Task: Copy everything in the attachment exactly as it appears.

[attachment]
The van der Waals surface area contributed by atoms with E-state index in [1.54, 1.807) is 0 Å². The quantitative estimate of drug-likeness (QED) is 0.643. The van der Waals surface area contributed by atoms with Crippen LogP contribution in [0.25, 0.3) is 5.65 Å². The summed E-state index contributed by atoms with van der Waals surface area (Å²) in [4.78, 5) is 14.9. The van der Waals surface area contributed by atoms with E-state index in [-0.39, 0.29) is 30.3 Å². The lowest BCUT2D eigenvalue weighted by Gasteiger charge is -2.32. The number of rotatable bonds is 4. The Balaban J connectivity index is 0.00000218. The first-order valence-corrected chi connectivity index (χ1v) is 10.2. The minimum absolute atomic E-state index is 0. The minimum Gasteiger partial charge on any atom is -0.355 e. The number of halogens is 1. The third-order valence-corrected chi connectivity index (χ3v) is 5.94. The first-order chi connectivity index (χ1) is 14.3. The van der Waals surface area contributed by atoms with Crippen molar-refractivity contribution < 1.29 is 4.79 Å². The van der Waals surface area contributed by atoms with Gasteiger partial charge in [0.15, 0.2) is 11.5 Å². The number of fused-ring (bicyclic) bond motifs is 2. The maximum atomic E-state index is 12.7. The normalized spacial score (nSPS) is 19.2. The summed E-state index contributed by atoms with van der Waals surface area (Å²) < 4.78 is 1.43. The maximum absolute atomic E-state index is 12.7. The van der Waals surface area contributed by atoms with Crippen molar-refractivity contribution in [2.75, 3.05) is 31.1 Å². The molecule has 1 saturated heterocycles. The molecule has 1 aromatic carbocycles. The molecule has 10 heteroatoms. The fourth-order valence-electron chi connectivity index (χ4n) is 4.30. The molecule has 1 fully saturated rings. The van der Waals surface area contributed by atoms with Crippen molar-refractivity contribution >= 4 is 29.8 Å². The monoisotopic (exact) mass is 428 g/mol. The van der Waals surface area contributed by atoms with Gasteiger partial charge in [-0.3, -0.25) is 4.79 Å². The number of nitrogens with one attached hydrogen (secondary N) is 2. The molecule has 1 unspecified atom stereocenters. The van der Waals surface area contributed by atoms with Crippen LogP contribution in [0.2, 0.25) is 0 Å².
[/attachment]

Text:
The van der Waals surface area contributed by atoms with E-state index in [1.54, 1.807) is 0 Å². The quantitative estimate of drug-likeness (QED) is 0.643. The van der Waals surface area contributed by atoms with Crippen LogP contribution in [0.25, 0.3) is 5.65 Å². The summed E-state index contributed by atoms with van der Waals surface area (Å²) in [4.78, 5) is 14.9. The van der Waals surface area contributed by atoms with E-state index in [-0.39, 0.29) is 30.3 Å². The lowest BCUT2D eigenvalue weighted by Gasteiger charge is -2.32. The number of rotatable bonds is 4. The Balaban J connectivity index is 0.00000218. The first-order valence-corrected chi connectivity index (χ1v) is 10.2. The minimum absolute atomic E-state index is 0. The minimum Gasteiger partial charge on any atom is -0.355 e. The number of halogens is 1. The third-order valence-corrected chi connectivity index (χ3v) is 5.94. The first-order chi connectivity index (χ1) is 14.3. The van der Waals surface area contributed by atoms with Crippen molar-refractivity contribution < 1.29 is 4.79 Å². The van der Waals surface area contributed by atoms with Gasteiger partial charge in [0.15, 0.2) is 11.5 Å². The number of fused-ring (bicyclic) bond motifs is 2. The maximum atomic E-state index is 12.7. The normalized spacial score (nSPS) is 19.2. The summed E-state index contributed by atoms with van der Waals surface area (Å²) < 4.78 is 1.43. The maximum absolute atomic E-state index is 12.7. The van der Waals surface area contributed by atoms with Crippen molar-refractivity contribution in [2.75, 3.05) is 31.1 Å². The molecule has 1 saturated heterocycles. The molecule has 1 aromatic carbocycles. The molecule has 10 heteroatoms. The fourth-order valence-electron chi connectivity index (χ4n) is 4.30. The molecule has 1 fully saturated rings. The van der Waals surface area contributed by atoms with Crippen molar-refractivity contribution >= 4 is 29.8 Å². The monoisotopic (exact) mass is 428 g/mol. The van der Waals surface area contributed by atoms with Gasteiger partial charge in [-0.3, -0.25) is 4.79 Å². The number of nitrogens with one attached hydrogen (secondary N) is 2. The molecule has 1 unspecified atom stereocenters. The van der Waals surface area contributed by atoms with Crippen LogP contribution in [0.2, 0.25) is 0 Å².